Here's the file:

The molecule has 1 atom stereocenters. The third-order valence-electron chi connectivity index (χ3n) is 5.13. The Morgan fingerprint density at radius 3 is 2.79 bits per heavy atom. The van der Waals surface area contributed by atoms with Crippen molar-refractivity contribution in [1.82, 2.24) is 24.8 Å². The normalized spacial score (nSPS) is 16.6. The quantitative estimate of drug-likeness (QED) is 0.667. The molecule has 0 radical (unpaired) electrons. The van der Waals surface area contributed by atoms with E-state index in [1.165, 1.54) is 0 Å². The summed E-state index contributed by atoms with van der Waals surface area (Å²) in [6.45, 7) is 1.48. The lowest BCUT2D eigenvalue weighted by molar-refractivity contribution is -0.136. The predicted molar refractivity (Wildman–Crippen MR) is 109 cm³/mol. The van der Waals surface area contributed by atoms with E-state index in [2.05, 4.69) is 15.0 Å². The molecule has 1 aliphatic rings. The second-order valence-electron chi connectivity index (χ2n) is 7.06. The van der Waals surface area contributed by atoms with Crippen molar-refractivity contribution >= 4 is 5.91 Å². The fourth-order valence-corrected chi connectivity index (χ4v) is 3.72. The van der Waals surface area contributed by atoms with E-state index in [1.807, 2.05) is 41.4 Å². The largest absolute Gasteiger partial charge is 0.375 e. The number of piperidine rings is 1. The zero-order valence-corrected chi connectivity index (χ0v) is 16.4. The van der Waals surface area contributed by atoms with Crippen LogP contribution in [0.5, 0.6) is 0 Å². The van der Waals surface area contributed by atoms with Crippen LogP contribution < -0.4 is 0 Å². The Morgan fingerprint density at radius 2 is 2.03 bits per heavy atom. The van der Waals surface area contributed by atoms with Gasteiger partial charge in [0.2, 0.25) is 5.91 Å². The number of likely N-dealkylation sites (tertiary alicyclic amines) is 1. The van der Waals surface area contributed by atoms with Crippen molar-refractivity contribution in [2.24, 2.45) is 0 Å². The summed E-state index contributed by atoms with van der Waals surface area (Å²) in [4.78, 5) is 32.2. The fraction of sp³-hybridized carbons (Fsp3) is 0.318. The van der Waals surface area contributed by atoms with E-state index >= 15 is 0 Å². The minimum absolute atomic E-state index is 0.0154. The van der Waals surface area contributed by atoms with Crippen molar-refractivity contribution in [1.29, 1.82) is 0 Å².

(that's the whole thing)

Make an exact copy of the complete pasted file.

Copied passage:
The molecule has 1 atom stereocenters. The third-order valence-electron chi connectivity index (χ3n) is 5.13. The Morgan fingerprint density at radius 3 is 2.79 bits per heavy atom. The van der Waals surface area contributed by atoms with Crippen molar-refractivity contribution in [1.82, 2.24) is 24.8 Å². The normalized spacial score (nSPS) is 16.6. The quantitative estimate of drug-likeness (QED) is 0.667. The molecule has 0 radical (unpaired) electrons. The van der Waals surface area contributed by atoms with E-state index in [1.165, 1.54) is 0 Å². The summed E-state index contributed by atoms with van der Waals surface area (Å²) in [6.45, 7) is 1.48. The lowest BCUT2D eigenvalue weighted by molar-refractivity contribution is -0.136. The predicted molar refractivity (Wildman–Crippen MR) is 109 cm³/mol. The van der Waals surface area contributed by atoms with E-state index in [2.05, 4.69) is 15.0 Å². The molecule has 1 aliphatic rings. The second-order valence-electron chi connectivity index (χ2n) is 7.06. The van der Waals surface area contributed by atoms with Crippen molar-refractivity contribution >= 4 is 5.91 Å². The fourth-order valence-corrected chi connectivity index (χ4v) is 3.72. The van der Waals surface area contributed by atoms with E-state index in [1.807, 2.05) is 41.4 Å². The largest absolute Gasteiger partial charge is 0.375 e. The number of piperidine rings is 1. The zero-order valence-corrected chi connectivity index (χ0v) is 16.4. The van der Waals surface area contributed by atoms with Crippen LogP contribution in [0.5, 0.6) is 0 Å². The van der Waals surface area contributed by atoms with Crippen LogP contribution < -0.4 is 0 Å². The Morgan fingerprint density at radius 2 is 2.03 bits per heavy atom. The van der Waals surface area contributed by atoms with Gasteiger partial charge in [0.2, 0.25) is 5.91 Å². The number of likely N-dealkylation sites (tertiary alicyclic amines) is 1. The van der Waals surface area contributed by atoms with Crippen molar-refractivity contribution in [2.24, 2.45) is 0 Å². The summed E-state index contributed by atoms with van der Waals surface area (Å²) in [4.78, 5) is 32.2. The fraction of sp³-hybridized carbons (Fsp3) is 0.318. The van der Waals surface area contributed by atoms with E-state index >= 15 is 0 Å². The minimum absolute atomic E-state index is 0.0154. The van der Waals surface area contributed by atoms with Crippen molar-refractivity contribution in [1.29, 1.82) is 0 Å².